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DECEMBER 1999 | VOL. 3, NO. 12



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Anywhere But Here

ALSO THIS MONTH
Sleepy Hollow: Burton fills classic tale with whimsy, humor and fear.
The Green Mile: King adaptation suffers from a drawn-out plot and a sanctimonious attitude.

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Fight Club
The Insider

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Grading from A-F

FIGHT CLUB (R):
An effective film that surrealistically describes the status of the American male at the end of the 20th century: disenchanted, unfulfilled, castrated and looking for a way out. At times equally exhilarating, insightful, funny and inscrutable, "Fight Club" has enough ideas for five films and story lines for three, pushing well beyond two hours in length and exhausting the audience's attention span in the process. [More]
B

- Tim Clifton






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  Anywhere But Here - Susan Sarandon, Natalie Portman, Hart Bochner, Shawn
Hatosy

 
ANYWHERE BUT HERE
Rating: B+

Starring Susan Sarandon, Natalie Portman, Hart Bochner and Shawn Hatosy. Directed by Wayne Wang. Written by Alvin Sargent and Mona Simpson. Rated PG-13 for sex-related material. Running time: 113 minutes.


LAURA DAVE

With the wrong two leads, "Anywhere But Here" could have found itself as the movie of the week for a television network. But this movie about an endearing mother/daughter relationship casts two excellent leads - particularly Natalie Portman - and brings life, excitement and beauty to this picture.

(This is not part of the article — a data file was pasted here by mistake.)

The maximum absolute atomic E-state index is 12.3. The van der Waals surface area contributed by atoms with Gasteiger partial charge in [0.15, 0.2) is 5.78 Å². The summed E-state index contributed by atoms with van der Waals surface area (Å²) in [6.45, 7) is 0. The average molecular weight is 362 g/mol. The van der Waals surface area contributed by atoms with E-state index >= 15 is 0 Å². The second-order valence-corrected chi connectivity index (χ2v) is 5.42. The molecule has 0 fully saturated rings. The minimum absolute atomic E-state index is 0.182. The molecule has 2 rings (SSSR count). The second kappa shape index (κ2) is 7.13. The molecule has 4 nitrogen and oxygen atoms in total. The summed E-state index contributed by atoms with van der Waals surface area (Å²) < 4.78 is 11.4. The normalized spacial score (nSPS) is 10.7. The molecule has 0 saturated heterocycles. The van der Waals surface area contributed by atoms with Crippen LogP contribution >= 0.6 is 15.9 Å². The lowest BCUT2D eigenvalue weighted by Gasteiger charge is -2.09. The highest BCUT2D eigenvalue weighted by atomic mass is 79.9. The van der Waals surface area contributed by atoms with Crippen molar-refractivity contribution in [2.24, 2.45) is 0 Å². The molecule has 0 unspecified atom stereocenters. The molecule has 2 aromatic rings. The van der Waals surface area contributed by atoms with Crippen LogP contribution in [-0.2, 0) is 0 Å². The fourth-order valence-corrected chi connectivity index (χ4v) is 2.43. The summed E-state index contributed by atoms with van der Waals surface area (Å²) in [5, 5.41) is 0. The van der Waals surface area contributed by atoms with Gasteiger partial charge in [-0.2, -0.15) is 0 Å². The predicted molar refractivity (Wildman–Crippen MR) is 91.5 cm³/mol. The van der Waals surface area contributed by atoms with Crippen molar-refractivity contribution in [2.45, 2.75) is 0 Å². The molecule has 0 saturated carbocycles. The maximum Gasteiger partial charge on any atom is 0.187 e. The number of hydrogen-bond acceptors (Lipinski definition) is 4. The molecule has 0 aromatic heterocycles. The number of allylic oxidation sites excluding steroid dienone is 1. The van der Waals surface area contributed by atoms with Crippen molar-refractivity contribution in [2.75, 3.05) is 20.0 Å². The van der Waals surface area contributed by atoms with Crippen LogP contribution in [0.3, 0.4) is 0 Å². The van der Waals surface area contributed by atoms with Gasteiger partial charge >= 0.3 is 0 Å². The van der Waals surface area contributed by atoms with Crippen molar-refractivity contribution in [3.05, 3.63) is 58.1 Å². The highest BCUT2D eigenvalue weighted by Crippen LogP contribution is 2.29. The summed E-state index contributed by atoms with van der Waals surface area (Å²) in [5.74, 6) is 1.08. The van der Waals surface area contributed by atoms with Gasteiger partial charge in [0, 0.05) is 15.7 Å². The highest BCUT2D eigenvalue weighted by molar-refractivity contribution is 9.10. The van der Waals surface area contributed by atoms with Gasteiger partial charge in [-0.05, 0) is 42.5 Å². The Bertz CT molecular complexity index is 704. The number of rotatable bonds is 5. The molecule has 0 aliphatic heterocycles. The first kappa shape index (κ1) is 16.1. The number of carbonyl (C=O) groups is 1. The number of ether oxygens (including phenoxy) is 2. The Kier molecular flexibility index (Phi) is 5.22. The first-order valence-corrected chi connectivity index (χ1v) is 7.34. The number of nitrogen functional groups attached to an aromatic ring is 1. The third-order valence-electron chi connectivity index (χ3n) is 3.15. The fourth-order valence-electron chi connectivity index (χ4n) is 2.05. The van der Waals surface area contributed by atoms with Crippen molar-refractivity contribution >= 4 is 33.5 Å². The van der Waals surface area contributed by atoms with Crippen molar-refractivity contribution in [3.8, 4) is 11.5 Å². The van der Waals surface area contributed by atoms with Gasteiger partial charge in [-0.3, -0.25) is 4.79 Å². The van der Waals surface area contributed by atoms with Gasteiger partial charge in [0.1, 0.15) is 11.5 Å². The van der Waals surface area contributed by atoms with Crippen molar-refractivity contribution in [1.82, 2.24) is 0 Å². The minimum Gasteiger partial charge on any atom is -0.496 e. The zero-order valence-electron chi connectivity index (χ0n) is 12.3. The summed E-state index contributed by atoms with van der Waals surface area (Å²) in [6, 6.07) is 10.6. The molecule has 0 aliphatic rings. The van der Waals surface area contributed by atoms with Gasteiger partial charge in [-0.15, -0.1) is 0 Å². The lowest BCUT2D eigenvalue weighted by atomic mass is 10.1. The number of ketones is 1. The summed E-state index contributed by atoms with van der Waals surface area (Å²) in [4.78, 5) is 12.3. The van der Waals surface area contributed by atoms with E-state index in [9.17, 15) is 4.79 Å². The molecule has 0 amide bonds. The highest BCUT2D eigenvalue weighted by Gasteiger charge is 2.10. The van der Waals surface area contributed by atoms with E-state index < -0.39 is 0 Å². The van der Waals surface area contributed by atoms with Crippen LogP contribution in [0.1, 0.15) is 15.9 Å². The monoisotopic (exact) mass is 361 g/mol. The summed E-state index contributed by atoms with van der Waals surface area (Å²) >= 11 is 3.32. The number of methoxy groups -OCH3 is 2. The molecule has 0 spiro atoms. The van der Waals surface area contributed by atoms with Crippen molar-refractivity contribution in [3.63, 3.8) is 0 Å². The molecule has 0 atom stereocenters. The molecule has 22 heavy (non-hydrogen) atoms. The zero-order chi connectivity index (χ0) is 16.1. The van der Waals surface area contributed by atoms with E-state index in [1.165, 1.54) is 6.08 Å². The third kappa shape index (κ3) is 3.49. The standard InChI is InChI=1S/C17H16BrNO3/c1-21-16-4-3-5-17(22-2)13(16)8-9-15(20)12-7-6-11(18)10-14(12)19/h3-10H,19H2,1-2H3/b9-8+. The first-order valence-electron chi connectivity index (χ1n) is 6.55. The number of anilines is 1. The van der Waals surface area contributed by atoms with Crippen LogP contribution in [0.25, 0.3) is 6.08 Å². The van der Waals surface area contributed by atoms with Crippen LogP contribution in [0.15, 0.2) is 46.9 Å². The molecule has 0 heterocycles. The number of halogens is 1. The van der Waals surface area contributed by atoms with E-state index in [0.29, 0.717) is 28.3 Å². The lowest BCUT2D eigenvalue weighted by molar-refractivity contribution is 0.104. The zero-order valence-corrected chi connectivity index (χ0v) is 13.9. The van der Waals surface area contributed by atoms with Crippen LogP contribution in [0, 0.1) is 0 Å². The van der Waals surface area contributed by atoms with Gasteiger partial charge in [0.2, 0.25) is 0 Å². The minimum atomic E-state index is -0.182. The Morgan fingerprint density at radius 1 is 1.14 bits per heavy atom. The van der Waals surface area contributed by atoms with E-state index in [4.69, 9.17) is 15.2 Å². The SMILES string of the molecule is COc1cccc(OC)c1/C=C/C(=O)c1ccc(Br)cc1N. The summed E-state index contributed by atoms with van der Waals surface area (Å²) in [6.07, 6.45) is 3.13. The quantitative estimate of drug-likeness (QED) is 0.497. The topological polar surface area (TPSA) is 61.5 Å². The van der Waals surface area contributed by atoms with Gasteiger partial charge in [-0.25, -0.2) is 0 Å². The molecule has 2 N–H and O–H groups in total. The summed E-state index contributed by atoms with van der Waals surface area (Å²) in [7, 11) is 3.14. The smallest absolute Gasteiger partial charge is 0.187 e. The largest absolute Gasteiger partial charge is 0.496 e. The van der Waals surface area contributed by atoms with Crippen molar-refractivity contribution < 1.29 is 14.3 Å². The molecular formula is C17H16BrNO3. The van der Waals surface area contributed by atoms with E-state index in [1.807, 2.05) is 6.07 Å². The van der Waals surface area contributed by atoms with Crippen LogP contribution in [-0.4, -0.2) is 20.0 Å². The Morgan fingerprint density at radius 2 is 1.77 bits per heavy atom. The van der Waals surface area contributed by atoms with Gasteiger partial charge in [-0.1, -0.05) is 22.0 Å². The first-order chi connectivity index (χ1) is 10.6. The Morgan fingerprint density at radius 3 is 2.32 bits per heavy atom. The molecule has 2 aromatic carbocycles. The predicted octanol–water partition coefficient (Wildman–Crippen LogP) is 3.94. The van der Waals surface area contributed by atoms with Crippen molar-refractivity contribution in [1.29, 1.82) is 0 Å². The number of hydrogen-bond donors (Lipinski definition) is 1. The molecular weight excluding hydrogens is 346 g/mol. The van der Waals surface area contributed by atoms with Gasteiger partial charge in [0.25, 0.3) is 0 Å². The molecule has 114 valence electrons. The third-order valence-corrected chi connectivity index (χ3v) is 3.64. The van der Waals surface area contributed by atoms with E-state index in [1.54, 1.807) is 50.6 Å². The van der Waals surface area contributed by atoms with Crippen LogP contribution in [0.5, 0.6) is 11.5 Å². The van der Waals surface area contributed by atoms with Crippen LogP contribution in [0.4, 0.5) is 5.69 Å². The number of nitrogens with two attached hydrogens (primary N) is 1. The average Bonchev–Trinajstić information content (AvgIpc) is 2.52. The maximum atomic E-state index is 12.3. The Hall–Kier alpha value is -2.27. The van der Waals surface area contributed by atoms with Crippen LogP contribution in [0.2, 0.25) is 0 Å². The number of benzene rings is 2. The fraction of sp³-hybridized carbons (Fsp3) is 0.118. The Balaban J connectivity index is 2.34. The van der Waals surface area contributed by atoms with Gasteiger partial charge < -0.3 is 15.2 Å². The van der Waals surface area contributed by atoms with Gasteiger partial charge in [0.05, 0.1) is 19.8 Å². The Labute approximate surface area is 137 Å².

"Anywhere But Here" is based on the semi-autobiographical novel by Mona Simpson that tells the story, over several years, of a wild, unpredictable mother (Susan Sarandon) and her sagacious, sad only child (Natalie Portman). Their story begins on the twosome's long journey from Bay City, Wisconsin to Beverly Hills, California where Sarandon's character is convinced her daughter will become a child- star and she will find happiness. The central conflict of the movie, if one dares to name one, is how the twosome go on when these dreams prove as elusive as them ever having enough money to stay in the Beverly Hills Hotel - their first stop when arriving in the City of Angels.

Directed by Wayne Wang, best know for "Joy Luck Club", this becomes character drama that chooses to takes snapshots of these women's lives as opposed to telling one continuous story. Painting the storyline in this way adds a certain honesty, making the movie more truthful, confusing and touching than if Wang had followed the typical linear evolution.

As the daughter, Portman ("The Phantom Menace") simply takes your breath away. Her performance feels effortless and completely natural. Watching her for just a few moments, it is clear why Sarandon said she would do this movie with no other actress. Portman takes over the screen whenever she is on it, taking even banal, forced scenes and bringing to them a purity of understanding as great as any actress could ever hope.

This movie is flawed, overly-sentimental and at times frustrating. But it is worthwhile to see it not just for the performances (which are reason enough), but because there is an sincere story here that wants to be told and should be told. It's a story that occurs in many homes between people whose love for each other is only matched by their misunderstanding of each other. Bring your mother and enjoy.



LAURA DAVE, a free-lance writer living in New York City, writes both poetry and articles on popular culture for several publications. She is a staff entertainment writer.



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